Racial Discrimination: The Maker for Redress in South Africa


Racial discrimination in South Africa is not a thing of the present. It began back in the pre-colonial times when Europeans introduced apartheid rule. The latter discriminated based on race. It happens that in the present day, the practice is still inevitable. Why? For instance, most of the prestigious companies in the South are headed by white men. On rare occasions will you find a man of color in charge of prominent organizations. In a way, the culture of colonization still lives to date.

Racial Categorization

Even though apartheid rule is no more, racial categorization has sure replaced it. However, it is unfortunate that the state’s governing body might be the leading player in this act. A lot of controversies have popped up of the South African government categorizing people based on their races. A recent incident of one Glen Snyman, a south African nationality of mixed racial heritage, sparked mixed reactions.

While applying for a headteacher’s post in 2016, Mr. Glen decided to tick the African box on his application form. He was charged with fraud. Apparently, he had lied about his race. During the apartheid times, South Africans were divided into four broad groups. There were the Whites, Africans, Colored, and Indians. Out of all these groups, the Africans were the minority while the whites were the superiors.

Although the local authorities managed to free Mr. Snyman, the issue degenerated into a more significant case, which is an issue to date. The Population Registration Act was the primary driver behind the emergence of apartheid. In 1991 South Africans re-appealed for the ban of the apartheid rule. Nevertheless, it was until 1994 that they got justice. Though it is quite clear, the government and some organizations still embrace some apartheid practices.

To date, Glen Snyman is among the people advocating for equality. I.e., the government and private sectors should deliver to all South Africans equally and not discriminate on identity. According to Mr. Snyman, since the Population Registration Act is no more, the job recruitment officers, governments, and private systems do not have legal rights to classify South Africans by race.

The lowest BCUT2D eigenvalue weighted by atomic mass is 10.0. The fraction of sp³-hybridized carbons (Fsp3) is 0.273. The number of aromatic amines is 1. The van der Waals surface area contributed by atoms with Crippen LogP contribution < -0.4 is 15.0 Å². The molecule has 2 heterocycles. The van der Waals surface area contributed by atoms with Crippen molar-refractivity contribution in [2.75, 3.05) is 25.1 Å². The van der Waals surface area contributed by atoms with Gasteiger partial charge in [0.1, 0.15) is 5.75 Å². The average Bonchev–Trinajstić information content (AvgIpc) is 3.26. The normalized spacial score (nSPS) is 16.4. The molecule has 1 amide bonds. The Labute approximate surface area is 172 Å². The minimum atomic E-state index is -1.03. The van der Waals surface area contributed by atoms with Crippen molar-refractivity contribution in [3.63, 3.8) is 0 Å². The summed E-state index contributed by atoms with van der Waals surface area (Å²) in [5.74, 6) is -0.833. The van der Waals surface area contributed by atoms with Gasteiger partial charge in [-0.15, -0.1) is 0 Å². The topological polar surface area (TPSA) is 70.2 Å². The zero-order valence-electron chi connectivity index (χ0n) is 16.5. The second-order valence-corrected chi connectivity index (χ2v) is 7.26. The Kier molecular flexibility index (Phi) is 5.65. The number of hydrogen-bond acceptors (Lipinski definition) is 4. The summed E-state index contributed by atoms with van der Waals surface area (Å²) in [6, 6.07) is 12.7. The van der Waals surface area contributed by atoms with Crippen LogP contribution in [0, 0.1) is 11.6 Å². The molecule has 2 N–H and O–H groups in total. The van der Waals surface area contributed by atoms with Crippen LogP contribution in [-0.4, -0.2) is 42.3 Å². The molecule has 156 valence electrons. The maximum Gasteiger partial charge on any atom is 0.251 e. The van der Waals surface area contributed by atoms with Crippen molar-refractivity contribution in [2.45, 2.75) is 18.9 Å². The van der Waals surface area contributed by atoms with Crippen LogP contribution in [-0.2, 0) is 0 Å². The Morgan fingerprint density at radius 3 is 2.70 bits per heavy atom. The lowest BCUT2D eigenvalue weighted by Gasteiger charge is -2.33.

Preference of Status to Race

Although Mr. Snyman acknowledges that the South African government still has a lot to redress, he also thinks that instead of using race, the government should focus on people’s class to resolve racial classification. By looking at peoples living standards, the government can at least conclude who best deserves an opportunity or need.

The government does not have to know the identity of people by groups; they need to know the people who need services, jobs, or whatever the need might be. He said the government and private sector should deliver to all South Africans equally and not discriminate on identity.

A former newspaper editor, Ryland Fisher, also stated that if the government adopted class as the marker for redressing, many blacks would receive aid. Blacks are the majority in the southern African state, though also the poorest. And at the same time, a black who has lived a life full of privileges won’t qualify for the opportunities. All citizens have a right to enjoy the opportunities in their country, and absolutely no one has the power to defy such rights.





Related Posts

Illuminating the Promise of Africa.

Receive captivating stories direct to your inbox that reveal the cultures, innovations, and changemakers shaping the continent.